A new ruling by the Civil Service Council in Kuwait says public sector employees must use biometric fingerprinting to identify themselves when they arrive at and leave work.
The system will come into effect from 1 October and will be compulsory for all employees, including department heads, supervisors and employees who have served more than 25 years in the public sector, who are currently exempted.
Disabled or cognitively impaired workers are exempt from biometric ID scanning, providing they produce a certificate from the Public Authority of the Disabled stating why they are unable to use the fingerprinting system.
Stephen Mathias, HR and marketing consultant at SOS HR in Kuwait, said: “In the past few years, we have seen that technology has hugely contributed to management of human capital. This has become a cause of concern for many HR professionals, but is technology taking over HR?
“I think this could only be the case if HR does not keep up with technology. The new ruling for the public sector to use biometric fingerprinting in Kuwait is just another step towards HR keeping up with technology changes,” he added.
The trend globally, particularly in the US, is for private companies to use biometrics as a means to keep track of employees and to limit access to certain areas of the company building by using fingerprint scanners, iris scanners and voice recognition technology. This had led to some voicing concerns about the technology being too invasive – an issue to be considered by any organisation considering its use.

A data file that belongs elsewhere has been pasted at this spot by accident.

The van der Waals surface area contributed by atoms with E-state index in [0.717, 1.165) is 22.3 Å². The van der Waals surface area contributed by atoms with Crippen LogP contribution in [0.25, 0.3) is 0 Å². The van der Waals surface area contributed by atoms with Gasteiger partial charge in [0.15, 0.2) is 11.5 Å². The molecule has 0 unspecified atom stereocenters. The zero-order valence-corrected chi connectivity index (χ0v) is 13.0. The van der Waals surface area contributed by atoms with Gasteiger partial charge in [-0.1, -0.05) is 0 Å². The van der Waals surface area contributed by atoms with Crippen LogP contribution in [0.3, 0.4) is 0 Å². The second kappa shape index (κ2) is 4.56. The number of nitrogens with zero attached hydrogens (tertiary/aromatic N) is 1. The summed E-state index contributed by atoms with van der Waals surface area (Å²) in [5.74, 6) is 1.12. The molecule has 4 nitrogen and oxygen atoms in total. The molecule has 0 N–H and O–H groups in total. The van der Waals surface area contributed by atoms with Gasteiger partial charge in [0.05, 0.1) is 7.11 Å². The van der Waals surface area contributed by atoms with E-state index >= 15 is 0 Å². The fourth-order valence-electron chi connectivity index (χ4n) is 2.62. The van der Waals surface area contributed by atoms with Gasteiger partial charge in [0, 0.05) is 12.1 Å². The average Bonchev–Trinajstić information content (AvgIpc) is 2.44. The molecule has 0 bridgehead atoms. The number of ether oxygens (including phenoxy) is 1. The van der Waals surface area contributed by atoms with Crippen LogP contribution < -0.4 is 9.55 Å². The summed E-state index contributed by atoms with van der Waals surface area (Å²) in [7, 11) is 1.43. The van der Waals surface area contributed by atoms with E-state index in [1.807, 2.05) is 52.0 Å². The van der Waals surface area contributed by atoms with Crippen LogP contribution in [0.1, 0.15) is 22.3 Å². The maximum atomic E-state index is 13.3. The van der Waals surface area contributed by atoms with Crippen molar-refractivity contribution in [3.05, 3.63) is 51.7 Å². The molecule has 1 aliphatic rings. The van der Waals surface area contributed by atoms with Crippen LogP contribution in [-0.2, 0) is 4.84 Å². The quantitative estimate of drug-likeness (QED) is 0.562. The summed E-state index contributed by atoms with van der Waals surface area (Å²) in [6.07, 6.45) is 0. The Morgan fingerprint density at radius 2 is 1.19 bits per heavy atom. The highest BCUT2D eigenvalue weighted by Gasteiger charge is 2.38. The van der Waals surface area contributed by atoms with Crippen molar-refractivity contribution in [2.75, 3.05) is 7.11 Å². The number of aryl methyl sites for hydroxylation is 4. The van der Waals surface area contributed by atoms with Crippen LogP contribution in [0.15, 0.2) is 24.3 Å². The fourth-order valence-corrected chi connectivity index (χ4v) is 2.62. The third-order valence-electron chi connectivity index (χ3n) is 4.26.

But Mathias believes that if biometric technology is used properly, it can bring benefits. He said: “Although there has not yet been any indication of enforcing biometrics in the private sector in the Middle East, I think it could benefit organisations to introduce this technology after careful evaluation of their resources.
“Biometrics has today become a huge benefit and vital tool for payroll processing. The introduction of biometrics as a tool in HR can save working hours, and effectively calculate employees’ time, attendance and overtime, which eliminates the need for extensive paperwork.”
Bioenable, a company specialising in fingerprinting scanners for businesses, claims that biometrics provides fool-proof authentication, preventing sensitive data from being stolen, hacked or exposed to unauthorised individuals.
A biometric fingerprint scanner does not save images of people’s fingerprints; only information about the peaks and troughs of the fingerprint, which is saved as a binary code and cannot be converted back into an image of a fingerprint.
Publicity information about fingerprint scanners also states that the touchpad is not a hot-bed for germs as some employees fear – the scanner is touched less frequently than toilet door handles or chairs in the break room, it says.